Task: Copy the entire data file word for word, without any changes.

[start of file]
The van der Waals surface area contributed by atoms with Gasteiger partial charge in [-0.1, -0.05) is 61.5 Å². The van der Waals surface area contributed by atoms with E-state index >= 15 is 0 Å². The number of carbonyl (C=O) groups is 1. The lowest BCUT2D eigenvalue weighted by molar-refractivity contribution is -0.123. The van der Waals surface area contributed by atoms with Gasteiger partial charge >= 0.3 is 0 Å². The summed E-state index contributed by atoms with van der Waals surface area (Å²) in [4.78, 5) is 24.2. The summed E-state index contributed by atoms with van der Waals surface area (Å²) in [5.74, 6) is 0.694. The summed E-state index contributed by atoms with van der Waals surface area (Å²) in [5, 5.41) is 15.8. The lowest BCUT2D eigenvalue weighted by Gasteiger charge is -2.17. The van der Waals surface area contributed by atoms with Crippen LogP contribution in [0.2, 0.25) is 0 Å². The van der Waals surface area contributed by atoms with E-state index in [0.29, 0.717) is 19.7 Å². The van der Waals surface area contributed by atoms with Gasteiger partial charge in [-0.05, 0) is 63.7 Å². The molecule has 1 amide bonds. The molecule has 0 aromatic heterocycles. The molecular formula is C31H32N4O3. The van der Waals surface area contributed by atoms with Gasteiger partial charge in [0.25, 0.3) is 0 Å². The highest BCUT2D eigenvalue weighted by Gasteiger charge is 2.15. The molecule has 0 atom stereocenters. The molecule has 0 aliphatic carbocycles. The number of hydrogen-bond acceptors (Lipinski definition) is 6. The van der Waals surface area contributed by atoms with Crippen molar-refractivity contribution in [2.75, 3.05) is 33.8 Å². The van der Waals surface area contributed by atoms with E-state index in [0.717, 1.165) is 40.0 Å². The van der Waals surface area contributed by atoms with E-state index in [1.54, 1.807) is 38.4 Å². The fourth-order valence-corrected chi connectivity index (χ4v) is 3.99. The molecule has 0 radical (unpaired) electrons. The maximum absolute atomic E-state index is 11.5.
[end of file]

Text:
The van der Waals surface area contributed by atoms with Gasteiger partial charge in [-0.1, -0.05) is 61.5 Å². The van der Waals surface area contributed by atoms with E-state index >= 15 is 0 Å². The number of carbonyl (C=O) groups is 1. The lowest BCUT2D eigenvalue weighted by molar-refractivity contribution is -0.123. The van der Waals surface area contributed by atoms with Gasteiger partial charge >= 0.3 is 0 Å². The summed E-state index contributed by atoms with van der Waals surface area (Å²) in [4.78, 5) is 24.2. The summed E-state index contributed by atoms with van der Waals surface area (Å²) in [5.74, 6) is 0.694. The summed E-state index contributed by atoms with van der Waals surface area (Å²) in [5, 5.41) is 15.8. The lowest BCUT2D eigenvalue weighted by Gasteiger charge is -2.17. The van der Waals surface area contributed by atoms with Crippen LogP contribution in [0.2, 0.25) is 0 Å². The van der Waals surface area contributed by atoms with E-state index in [0.29, 0.717) is 19.7 Å². The van der Waals surface area contributed by atoms with Gasteiger partial charge in [-0.05, 0) is 63.7 Å². The molecule has 1 amide bonds. The molecule has 0 aromatic heterocycles. The molecular formula is C31H32N4O3. The van der Waals surface area contributed by atoms with Gasteiger partial charge in [0.25, 0.3) is 0 Å². The highest BCUT2D eigenvalue weighted by Gasteiger charge is 2.15. The molecule has 0 atom stereocenters. The molecule has 0 aliphatic carbocycles. The number of hydrogen-bond acceptors (Lipinski definition) is 6. The van der Waals surface area contributed by atoms with Crippen molar-refractivity contribution in [2.75, 3.05) is 33.8 Å². The van der Waals surface area contributed by atoms with E-state index in [0.717, 1.165) is 40.0 Å². The van der Waals surface area contributed by atoms with E-state index in [1.54, 1.807) is 38.4 Å². The fourth-order valence-corrected chi connectivity index (χ4v) is 3.99. The molecule has 0 radical (unpaired) electrons. The maximum absolute atomic E-state index is 11.5.